Steamboat Springs With the Hinman fire north of Steamboat Springs now 85 percent contained, control of the fire will return to the Routt National Forest district Thursday morning, and Seedhouse Road is expected to open to the public by 6 p.m. today.
The forest district has maintained responsibility of the fire but for the past two weeks delegated tasks to the Type II team, which is now scheduled to disassemble camp and return home by 6 p.m. today, fire and Forest Service officials said.
The acreage of the Hinman fire has been stable for the past few days at 1,446 acres.
The three other fires in Routt County the 2,414-acre Green Creek fire, the 1,650-acre Lost Lake fire and the 30-acre Big Fish fire showed increased fire behavior Tuesday but did not increase in acreage.
Fire behavior at these three fires could become more extreme in the warm, dry conditions that are predicted for this week.
The rain, humidity and cooler temperatures of the past few days helped firefighters make progress on the Hinman fire, although fire information officer Peter D'Aquanni said the team was doing well even before the weather began to cooperate.
"We were making good progress," D'Aquanni said. "This (weather) just speeded it up a little bit."
On Monday, crews at the Hinman fire started rehabilitation efforts, such as building water bars to prevent water from running straight down dozer lines and causing erosion.
They are also doing the mop-up, which means firefighters walk through an area a few hundred feet inside the outer fire line and extinguish any sources of smoke they find.
D'Aquanni said one Type II team of 20 people and some equipment would stay after the demobilization to assist the Forest Service workers with further rehabilitation of the suppression activities and of the burn impact.
The cost to date of the fire is $2,908,737.
The Green Creek fire east of Stagecoach and the Lost Lake and Big Fish fires south of Steamboat in the Flat Tops Wilderness Area are being managed as a group by Wayne Cook's Interagency Fire Use Management Team.
The Green Creek perimeter was hot and had scattered torching Tuesday. Two helicopters are supporting crews for this fire. It is being managed as a suppression fire.
The Big Fish fire showed significant creeping and smoldering, while the Lost Lakes fire showed little activity. Both of these fires are being managed as fire use fires, which means they are allowed to burn within predesignated areas and carry out their natural role as fire.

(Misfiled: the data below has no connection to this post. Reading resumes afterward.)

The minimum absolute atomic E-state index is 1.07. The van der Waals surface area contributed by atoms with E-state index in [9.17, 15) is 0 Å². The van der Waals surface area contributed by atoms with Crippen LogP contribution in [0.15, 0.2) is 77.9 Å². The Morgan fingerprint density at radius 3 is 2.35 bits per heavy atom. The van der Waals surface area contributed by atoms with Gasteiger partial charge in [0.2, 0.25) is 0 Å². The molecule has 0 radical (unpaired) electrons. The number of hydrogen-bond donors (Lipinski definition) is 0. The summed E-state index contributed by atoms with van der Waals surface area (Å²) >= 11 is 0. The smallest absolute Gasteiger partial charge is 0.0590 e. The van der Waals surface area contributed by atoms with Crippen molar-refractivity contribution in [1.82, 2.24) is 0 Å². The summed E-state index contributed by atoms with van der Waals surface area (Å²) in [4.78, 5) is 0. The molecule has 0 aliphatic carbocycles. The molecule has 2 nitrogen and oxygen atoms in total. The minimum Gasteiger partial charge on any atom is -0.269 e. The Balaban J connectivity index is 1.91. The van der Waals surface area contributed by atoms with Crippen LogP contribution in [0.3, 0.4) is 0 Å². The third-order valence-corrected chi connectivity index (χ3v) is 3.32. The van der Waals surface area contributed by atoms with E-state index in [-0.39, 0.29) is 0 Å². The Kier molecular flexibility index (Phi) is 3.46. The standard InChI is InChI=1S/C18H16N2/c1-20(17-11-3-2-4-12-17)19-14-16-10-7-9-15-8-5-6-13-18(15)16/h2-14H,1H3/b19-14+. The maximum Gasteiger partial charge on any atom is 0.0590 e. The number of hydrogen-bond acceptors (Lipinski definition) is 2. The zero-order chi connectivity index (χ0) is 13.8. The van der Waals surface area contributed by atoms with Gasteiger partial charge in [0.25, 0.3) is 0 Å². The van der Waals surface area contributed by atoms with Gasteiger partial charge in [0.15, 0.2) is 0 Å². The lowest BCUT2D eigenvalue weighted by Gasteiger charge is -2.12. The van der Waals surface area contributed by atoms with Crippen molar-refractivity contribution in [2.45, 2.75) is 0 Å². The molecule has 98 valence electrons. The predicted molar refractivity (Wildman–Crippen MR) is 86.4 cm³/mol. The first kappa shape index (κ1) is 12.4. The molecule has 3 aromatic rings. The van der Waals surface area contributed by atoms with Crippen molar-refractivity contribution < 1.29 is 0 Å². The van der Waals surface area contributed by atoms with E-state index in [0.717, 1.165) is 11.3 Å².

"We've been creative with these fires because we have not been able to get the amount of resources we would have liked on any of them," said Kim Vogel, district ranger for Hahns Peak/Bears Ears Ranger District.
But Vogel said she is confident these three fires are manageable.
"We've pretty much figured out what our strategies are going to be," she said. "That doesn't mean that we won't see any activity out of them."
Roads and trails in the East Williams Fort Basin remain closed because of hazards of falling dead and living trees, rolling rocks and unpredictable fire behavior.
Fire information officer Punky Moore for the Craig Interagency Dispatch Office said there have been signs some hikers are ignoring the closures.
"That is really dangerous," Moore said. "I think people need to be a little more aware that even though it may look really safe, those closures are there for a reason and we're going to keep them in effect until we really know that fire is not a threat to public safety."
There are not estimates of containment percentages for each fire, but the group is contained at 5 percent, Moore said.
As fires such as the Hinman fire come under control, more resources should be available to fight these three fires, Moore said.
Weather could still make a big difference in how much these three fires south of Steamboat grow.
"The biggest thing is whether that weather is going to hold or whether it's going to start picking up," Moore said. "The potential is still very high for very extreme fire danger out there and (weather) makes the difference every day."